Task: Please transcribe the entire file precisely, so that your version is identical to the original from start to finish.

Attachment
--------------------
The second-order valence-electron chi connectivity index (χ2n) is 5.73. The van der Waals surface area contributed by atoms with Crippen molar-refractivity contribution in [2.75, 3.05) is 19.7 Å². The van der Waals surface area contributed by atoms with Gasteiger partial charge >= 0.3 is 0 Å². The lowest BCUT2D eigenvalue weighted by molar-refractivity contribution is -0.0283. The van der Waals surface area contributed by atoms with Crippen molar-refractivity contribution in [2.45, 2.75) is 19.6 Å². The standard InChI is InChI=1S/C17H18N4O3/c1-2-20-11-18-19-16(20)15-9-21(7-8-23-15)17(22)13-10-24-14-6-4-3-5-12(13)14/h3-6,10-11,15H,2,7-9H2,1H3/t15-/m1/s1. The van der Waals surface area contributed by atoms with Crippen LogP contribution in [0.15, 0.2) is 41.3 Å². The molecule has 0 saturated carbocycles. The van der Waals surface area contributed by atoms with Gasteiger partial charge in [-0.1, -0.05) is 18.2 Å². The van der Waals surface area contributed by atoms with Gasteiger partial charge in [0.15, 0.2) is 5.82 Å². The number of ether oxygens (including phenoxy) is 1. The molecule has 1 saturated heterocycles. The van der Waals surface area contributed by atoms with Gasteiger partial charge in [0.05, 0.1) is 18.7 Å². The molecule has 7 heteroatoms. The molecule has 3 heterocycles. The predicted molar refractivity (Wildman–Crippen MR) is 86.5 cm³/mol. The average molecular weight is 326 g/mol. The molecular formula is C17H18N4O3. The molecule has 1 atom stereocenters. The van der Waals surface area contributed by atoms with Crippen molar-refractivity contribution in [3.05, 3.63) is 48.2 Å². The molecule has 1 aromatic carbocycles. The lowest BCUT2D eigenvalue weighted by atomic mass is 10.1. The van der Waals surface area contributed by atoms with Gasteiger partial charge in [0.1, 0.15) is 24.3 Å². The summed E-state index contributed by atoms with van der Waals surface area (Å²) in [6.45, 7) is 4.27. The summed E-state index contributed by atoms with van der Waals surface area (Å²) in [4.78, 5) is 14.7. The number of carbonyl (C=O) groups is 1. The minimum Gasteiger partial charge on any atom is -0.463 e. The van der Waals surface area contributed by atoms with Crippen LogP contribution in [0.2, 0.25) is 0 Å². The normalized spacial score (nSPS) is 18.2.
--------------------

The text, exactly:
The second-order valence-electron chi connectivity index (χ2n) is 5.73. The van der Waals surface area contributed by atoms with Crippen molar-refractivity contribution in [2.75, 3.05) is 19.7 Å². The van der Waals surface area contributed by atoms with Gasteiger partial charge >= 0.3 is 0 Å². The lowest BCUT2D eigenvalue weighted by molar-refractivity contribution is -0.0283. The van der Waals surface area contributed by atoms with Crippen molar-refractivity contribution in [2.45, 2.75) is 19.6 Å². The standard InChI is InChI=1S/C17H18N4O3/c1-2-20-11-18-19-16(20)15-9-21(7-8-23-15)17(22)13-10-24-14-6-4-3-5-12(13)14/h3-6,10-11,15H,2,7-9H2,1H3/t15-/m1/s1. The van der Waals surface area contributed by atoms with Crippen LogP contribution in [0.15, 0.2) is 41.3 Å². The molecule has 0 saturated carbocycles. The van der Waals surface area contributed by atoms with Gasteiger partial charge in [-0.1, -0.05) is 18.2 Å². The van der Waals surface area contributed by atoms with Gasteiger partial charge in [0.15, 0.2) is 5.82 Å². The number of ether oxygens (including phenoxy) is 1. The molecule has 1 saturated heterocycles. The van der Waals surface area contributed by atoms with Gasteiger partial charge in [0.05, 0.1) is 18.7 Å². The molecule has 7 heteroatoms. The molecule has 3 heterocycles. The predicted molar refractivity (Wildman–Crippen MR) is 86.5 cm³/mol. The average molecular weight is 326 g/mol. The molecular formula is C17H18N4O3. The molecule has 1 atom stereocenters. The van der Waals surface area contributed by atoms with Crippen molar-refractivity contribution in [3.05, 3.63) is 48.2 Å². The molecule has 1 aromatic carbocycles. The lowest BCUT2D eigenvalue weighted by atomic mass is 10.1. The van der Waals surface area contributed by atoms with Gasteiger partial charge in [0.1, 0.15) is 24.3 Å². The summed E-state index contributed by atoms with van der Waals surface area (Å²) in [6.45, 7) is 4.27. The summed E-state index contributed by atoms with van der Waals surface area (Å²) in [4.78, 5) is 14.7. The number of carbonyl (C=O) groups is 1. The minimum Gasteiger partial charge on any atom is -0.463 e. The van der Waals surface area contributed by atoms with Crippen LogP contribution in [0.2, 0.25) is 0 Å². The normalized spacial score (nSPS) is 18.2.